Healthcare and Global Demand Growth
Around the world, rising living standards are driving global demand growth for goods and services. We have often written about the rise of new global middle classes as linchpins of this growth – particularly the nascent middle classes of China and India. The rise of the Chinese, and perhaps in the relatively near future, the Indian consumer, one of the most significant macro trends for global investors.
A significant part of this global demand growth will come from healthcare.
The rise of middle classes drives healthcare demand for a number of reasons. On one hand, rising living standards give birth to an aspirational mindset, particularly in the case of an economy like China’s where the political turmoil and repression and extreme privation that predated the reforms of the 70s and 80s are still within the culture’s living memory. China’s new global consumers see what is possible, and have the financial means to demand it. They will also slowly force political reforms. India has not traveled as far down this path, but it is beginning to – groundwork is being laid by Prime Minister Narendra Modi’s reforms, as he streamlines bureaucracy and lays the foundation for the connection of India’s rural poor to modern financial and information systems.
In order to be accountable to these new global citizens, governments will also have to reform themselves, both to allow the private sector to grow, and to provide the level of social services which their citizens demand. In China, this will ultimately be a matter of preserving the stability of Communist Party rule, as Xi Jinping has astutely observed. It will mean, for example, reforming the system of hukou, which keeps migrants who come from the countryside to the cities from claiming government benefits. Both China’s and India’s government spend below the developing-world average on healthcare as a portion of GDP, and growing that spending is a requirement for long-term political survival.
Source: World Health Organization
India has further to go than China in this respect; while Chinese healthcare expenditure is growing about 1.3% faster than GDP, Indian expenditure currently lags GDP growth by 1.7%, so that it is currently falling as a portion of GDP.
Governments will increase spending on healthcare delivery and infrastructure, but demand growth will also occur for demographic reasons.
As populations become wealthier, they age, and they also adopt different lifestyle patterns of physical activity and diet. These changes both mean that healthcare delivery shifts from a focus on acute conditions — contagious disease or trauma, for example — to chronic conditions, the so-called “diseases of affluence” such as neurological degeneration, cancer, cardiovascular disease, and obesity and its related co-morbidities, especially diabetes. All of these conditions require much more consistent and expensive interventions than are typical for the rural clinics and dispensaries of India and China.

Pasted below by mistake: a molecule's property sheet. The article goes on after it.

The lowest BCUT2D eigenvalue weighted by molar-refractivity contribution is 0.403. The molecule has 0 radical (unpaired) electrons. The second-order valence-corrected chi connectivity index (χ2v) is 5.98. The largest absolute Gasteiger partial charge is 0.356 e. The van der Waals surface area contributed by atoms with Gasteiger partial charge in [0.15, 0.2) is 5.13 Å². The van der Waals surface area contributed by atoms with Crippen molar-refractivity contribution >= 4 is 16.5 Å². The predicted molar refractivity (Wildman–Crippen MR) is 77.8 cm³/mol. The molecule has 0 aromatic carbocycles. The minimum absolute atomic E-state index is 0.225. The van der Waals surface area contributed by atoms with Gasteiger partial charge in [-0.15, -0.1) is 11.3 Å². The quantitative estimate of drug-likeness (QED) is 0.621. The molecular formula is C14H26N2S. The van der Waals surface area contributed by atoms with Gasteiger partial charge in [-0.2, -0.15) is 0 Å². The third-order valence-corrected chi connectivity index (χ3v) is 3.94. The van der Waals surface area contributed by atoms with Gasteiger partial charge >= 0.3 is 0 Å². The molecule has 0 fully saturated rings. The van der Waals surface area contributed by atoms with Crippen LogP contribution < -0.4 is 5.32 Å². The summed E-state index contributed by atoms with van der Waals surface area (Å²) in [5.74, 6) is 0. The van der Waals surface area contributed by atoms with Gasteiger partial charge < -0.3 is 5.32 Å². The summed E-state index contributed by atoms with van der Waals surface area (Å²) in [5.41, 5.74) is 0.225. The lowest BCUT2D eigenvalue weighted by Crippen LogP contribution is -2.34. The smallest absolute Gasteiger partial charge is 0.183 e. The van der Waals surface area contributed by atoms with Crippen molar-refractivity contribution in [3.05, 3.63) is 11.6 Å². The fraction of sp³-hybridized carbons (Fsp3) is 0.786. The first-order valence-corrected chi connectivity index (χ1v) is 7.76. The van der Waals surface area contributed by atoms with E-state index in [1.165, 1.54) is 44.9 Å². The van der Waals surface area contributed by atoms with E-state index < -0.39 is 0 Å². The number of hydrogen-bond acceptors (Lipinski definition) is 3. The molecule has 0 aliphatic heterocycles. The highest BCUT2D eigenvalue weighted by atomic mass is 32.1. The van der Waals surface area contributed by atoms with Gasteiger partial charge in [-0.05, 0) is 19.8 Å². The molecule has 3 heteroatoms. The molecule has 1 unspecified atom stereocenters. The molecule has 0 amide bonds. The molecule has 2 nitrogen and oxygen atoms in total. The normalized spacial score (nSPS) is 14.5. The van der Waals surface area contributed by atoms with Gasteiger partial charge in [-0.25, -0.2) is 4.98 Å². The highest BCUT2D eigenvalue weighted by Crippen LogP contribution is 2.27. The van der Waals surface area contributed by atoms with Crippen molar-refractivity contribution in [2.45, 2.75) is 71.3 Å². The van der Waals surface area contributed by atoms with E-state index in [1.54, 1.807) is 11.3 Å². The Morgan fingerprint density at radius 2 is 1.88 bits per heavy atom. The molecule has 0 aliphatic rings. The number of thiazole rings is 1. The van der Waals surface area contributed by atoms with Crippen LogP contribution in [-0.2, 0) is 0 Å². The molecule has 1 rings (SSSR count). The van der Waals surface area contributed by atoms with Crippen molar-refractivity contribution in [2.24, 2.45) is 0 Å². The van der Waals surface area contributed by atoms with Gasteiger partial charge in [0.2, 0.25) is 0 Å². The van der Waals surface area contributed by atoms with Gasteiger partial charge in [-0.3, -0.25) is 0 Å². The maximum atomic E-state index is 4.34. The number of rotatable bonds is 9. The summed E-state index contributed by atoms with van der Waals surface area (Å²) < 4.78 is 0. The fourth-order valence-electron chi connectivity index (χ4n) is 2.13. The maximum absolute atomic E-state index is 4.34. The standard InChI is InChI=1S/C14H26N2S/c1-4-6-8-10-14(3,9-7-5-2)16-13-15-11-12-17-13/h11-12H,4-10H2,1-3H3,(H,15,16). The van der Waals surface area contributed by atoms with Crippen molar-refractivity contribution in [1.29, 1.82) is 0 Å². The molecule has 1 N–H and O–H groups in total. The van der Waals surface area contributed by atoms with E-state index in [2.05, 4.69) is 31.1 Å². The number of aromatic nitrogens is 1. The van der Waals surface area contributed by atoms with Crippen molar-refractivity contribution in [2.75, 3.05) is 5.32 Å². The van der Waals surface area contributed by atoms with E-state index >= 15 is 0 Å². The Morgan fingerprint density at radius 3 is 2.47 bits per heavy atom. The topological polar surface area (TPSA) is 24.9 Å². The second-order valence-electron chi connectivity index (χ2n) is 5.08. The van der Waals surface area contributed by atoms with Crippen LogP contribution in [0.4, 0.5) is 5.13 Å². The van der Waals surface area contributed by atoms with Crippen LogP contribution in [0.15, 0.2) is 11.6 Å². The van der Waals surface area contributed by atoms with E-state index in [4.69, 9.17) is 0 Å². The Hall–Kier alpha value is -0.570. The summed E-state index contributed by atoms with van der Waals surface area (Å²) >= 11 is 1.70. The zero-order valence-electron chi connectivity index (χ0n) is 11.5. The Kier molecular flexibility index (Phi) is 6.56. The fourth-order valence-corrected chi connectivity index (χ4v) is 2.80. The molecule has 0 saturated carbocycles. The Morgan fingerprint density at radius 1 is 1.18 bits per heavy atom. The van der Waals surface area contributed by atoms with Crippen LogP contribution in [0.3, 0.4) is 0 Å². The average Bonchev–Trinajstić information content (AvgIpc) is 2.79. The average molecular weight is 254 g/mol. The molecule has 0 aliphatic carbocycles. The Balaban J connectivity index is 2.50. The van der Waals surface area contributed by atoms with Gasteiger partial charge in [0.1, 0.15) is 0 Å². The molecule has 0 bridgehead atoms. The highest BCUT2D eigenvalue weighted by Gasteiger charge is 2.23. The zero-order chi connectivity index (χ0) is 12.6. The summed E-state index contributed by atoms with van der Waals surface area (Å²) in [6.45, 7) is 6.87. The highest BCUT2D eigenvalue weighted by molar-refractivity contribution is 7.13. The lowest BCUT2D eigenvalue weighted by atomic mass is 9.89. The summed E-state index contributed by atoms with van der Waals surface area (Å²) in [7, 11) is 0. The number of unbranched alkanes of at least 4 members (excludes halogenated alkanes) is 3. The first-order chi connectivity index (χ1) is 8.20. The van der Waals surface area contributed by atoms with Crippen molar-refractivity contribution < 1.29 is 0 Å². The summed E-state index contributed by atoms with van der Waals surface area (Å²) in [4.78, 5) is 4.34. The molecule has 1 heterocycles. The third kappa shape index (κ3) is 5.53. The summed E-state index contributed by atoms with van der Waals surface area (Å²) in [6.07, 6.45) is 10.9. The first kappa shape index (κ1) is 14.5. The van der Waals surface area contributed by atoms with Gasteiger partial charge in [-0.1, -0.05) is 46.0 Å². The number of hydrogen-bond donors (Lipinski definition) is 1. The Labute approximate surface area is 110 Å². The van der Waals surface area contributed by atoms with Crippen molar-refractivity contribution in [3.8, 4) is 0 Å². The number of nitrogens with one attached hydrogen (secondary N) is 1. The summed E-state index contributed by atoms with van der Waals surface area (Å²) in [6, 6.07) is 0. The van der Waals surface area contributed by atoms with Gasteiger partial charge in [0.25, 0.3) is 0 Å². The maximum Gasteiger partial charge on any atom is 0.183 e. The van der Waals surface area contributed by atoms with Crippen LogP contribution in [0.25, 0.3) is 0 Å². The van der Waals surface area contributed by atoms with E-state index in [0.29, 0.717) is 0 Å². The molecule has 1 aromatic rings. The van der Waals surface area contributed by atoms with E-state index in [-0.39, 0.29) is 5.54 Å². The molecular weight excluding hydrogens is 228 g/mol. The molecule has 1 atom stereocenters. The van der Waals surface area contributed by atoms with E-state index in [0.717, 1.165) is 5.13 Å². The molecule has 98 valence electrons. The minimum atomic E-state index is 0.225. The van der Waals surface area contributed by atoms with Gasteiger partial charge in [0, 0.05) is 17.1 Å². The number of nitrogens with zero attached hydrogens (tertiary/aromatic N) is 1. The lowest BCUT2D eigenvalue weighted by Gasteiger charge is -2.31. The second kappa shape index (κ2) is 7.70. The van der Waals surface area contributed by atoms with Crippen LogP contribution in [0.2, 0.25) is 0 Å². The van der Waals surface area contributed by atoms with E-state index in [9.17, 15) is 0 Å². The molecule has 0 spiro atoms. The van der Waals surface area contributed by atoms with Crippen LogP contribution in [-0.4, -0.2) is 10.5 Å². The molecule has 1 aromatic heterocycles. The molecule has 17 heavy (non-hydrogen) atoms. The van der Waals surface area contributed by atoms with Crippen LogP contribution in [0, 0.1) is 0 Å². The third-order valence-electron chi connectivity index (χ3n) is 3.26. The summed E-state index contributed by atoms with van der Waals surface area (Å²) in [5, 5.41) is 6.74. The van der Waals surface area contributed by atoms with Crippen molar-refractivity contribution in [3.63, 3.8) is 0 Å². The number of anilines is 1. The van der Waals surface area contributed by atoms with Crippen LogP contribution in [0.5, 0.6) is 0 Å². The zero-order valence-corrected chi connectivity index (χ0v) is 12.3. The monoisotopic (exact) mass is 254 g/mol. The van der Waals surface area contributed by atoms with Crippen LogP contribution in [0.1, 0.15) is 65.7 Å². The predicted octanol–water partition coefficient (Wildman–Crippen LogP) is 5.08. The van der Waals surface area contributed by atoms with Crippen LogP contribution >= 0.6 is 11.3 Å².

Both India and China have growth as a political imperative to maintain stability, and both know that poor healthcare retards economic growth. Sick workers, and citizens whose working lives are cut short by illness or incapacity, are drags on productivity growth — and untreated chronic diseases produce larger populations of dependent citizens.
Disease Burdens in India — Rising Due to Chronic Illnesses
NCD = non-communicable diseases
Source: World Economic Forum
Many Indians and Chinese, especially the rural poor, will continue to rely on traditional medicine as they have for thousands of years; indeed Mao’s “barefoot doctors” relied on a fusion of traditional and simple modern medical education and were one successful aspect of his rule. But as urbanization continues, the majority will demand western allopathic medicine.
Insurance and Finance
Hand-in-hand with obvious health infrastructure — physicians, nurses, hospitals, clinics, pharmaceuticals, medical consumables, and medical devices — the expansion of healthcare to the new global middle class will require a virtual infrastructure, particularly a financial one. India especially lags in the development of private-sector health insurance, with extremely high out-of-pocket expenditures.
Source: World Health Organization
In India’s case, the development of the infrastructure necessary to grow private health insurance and reduce out-of-pocket expenditures dovetails perfectly with the current government’s plans to integrate India’s poor into a streamlined, IT-based benefits program and into modern financial and credit systems.
Investment implications: Running beneath a lot of financial and economic reporting is an undercurrent of pessimism about future growth prospects. In contrast, we note again the larger context and the biggest global economic story: the rise of a new middle class in developing nations, particularly India and China. This vast cohort of aspiring consumers and citizens will drive global demand growth in the 21st century. One of the primary avenues for this demand growth will be healthcare, as India and China invest in the sector to boost economic growth and fight against the diseases of affluence that are already beginning to afflict their citizens. Particularly in India, financial and IT structures will both enable and benefit from the drive to include the poor in a nationwide system — boosting growth in other areas of the economy.